PHY 2049 - Physics 2 with Calculus - Summer 2014



Prof. Pradeep Kumar
2160 New Physics Bldg.
Phone: 392-6690


Send e-mail to pkumar at

Please use this address rather than communicating through E-learning. Note that homework help is given during your Discussion section and during office hours, not through e-mail. Don't forget to replace "AT" with "@"


Class lecture

MWF Period 4 (12:30 - 1:35PM) 1001 NPB

 Office housrs
  Wednesdays   3-4PM
Tea and Cookies
  Wednesdays 5-6PM


Fundamentals of Physics, Volume 2, 9th edition
Halliday, Resnick & Walker with Wiley Plus (required).
See Textbook for details on purchasing.

About the course

PHY2049 is an introduction to electricity and magnetism (E&M). Topics covered include electrostatics, electric current and circuits, capacitance, magnetism, induction, electromagnetic waves, reflection and refraction, mirror and lens optics, interference and diffraction, and optical instruments.

Our goal at all times is to help you understand the basic physical principles governing E&M phenomena so that you can apply them to real situations. In addition to providing the basic theoretical underpinnings to the subject, we use many examples, "concept problems", physical demonstrations and virtual demonstrations. We also show many examples of everyday tools and advanced instruments that utilize these principles.

The course moves at a faster rate in summer.  Make sure that you stay current.


Firm knowledge of the following concepts from Physics 1 and proficiency in handling them is essential for your success in this course.

  • Kinematics
  • Force and Torque, Conditions for equillibrium
  • Three Newton's Laws of dynamics
  • Motion under a constant force
  • Dynamics of circular motion
  • Work done by a force
  • Kinetic and Potential Energy
  • Laws of energy and momentum conservation

In addition the material from the following mathematics topics will be used routinely.

  • Algebra
  • Trigonometry
  • Analytic Geometry
  • Calculus 1 and 2
  • Calculus 3 (corequisite)

Required work

  • This web site serves as the syllabus for the course. Each page on the web site has a link on the menu at left. You are required to read each of these pages. The web site is detailed and chances are any policy questions you may have are answered here.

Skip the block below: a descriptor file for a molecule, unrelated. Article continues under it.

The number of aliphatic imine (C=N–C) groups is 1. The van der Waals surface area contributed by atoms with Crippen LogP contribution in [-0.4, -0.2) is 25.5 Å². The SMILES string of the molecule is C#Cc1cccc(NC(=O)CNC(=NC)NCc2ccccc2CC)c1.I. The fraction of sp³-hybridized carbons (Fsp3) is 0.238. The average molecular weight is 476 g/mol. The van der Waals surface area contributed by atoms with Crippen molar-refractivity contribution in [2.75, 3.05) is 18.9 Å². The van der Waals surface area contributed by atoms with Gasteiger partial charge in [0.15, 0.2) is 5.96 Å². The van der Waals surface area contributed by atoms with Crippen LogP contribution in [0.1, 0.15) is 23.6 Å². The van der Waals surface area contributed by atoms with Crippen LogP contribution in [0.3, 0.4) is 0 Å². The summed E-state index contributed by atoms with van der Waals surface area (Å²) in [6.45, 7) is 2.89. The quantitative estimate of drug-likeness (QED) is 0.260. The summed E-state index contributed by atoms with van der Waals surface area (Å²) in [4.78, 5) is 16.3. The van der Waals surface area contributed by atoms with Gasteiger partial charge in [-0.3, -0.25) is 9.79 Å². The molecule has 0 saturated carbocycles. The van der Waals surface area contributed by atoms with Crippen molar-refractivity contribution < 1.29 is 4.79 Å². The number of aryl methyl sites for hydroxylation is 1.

• You are responsible for ongoing course work, which is described on the web site: reading the text for the assigned material, attending lecture, doing the weekly homework, attending discussion section and taking the quizzes, and taking the exams. The schedule for each of these is given on the course calendar on the Schedule link at left.

Effective strategies for learning physics

From interviewing students we have found that the A to B+ students have better habits and spend more time on this course than B and C students. In particular, they rarely miss class, do all the recommended homework problems and more, read ahead and study the material for several hours a week (not just before exams). Developing good habits at the start of the semester, before things get busy and you fall behind, will help you succeed.

A large fraction of your study time should be devoted to problem solving, which is essential to learning and cannot be replaced by mere listening and reading. This is the reason we provide you a significant number of end-of-chapter questions and problems, web-based problems, quizzes and Java applets.

The following strategies will help you to do well in the course:

  • Keep up with the course. The best strategy for success is to stay up to date with the readings and homework. In particular, solving problems will improve your performance on exams and quizzes far better than memorizing formulas or cramming. A good rule of thumb is that you should be spending about 6-9 hours on the material outside of class.

  • Attend lectures and discussions regularly. We cannot stress enough the importance of coming to class. Although you might not understand everything presented in lecture and discussion, you are unconsciously processing information that will serve you well later. Frequent class skipping contributes strongly to poor student performance.

  • Read ahead before lecture. Even though you may not understand the chapter material, 1-2 advance readings "primes" your brain to be receptive to the material when it is discussed in lecture or discussion.

  • Ask questions. Your question is not stupid and is probably widely shared.

  • Use office hours. If you don't understand something, ask someone during office hours. Office hours are spread across many hours of the week for your convenience. There is also a Tutoring Center with a number of people and resources for students in Physics courses, and a student organization, Tau Beta Pi, which provides help on the homework and reviews before exams.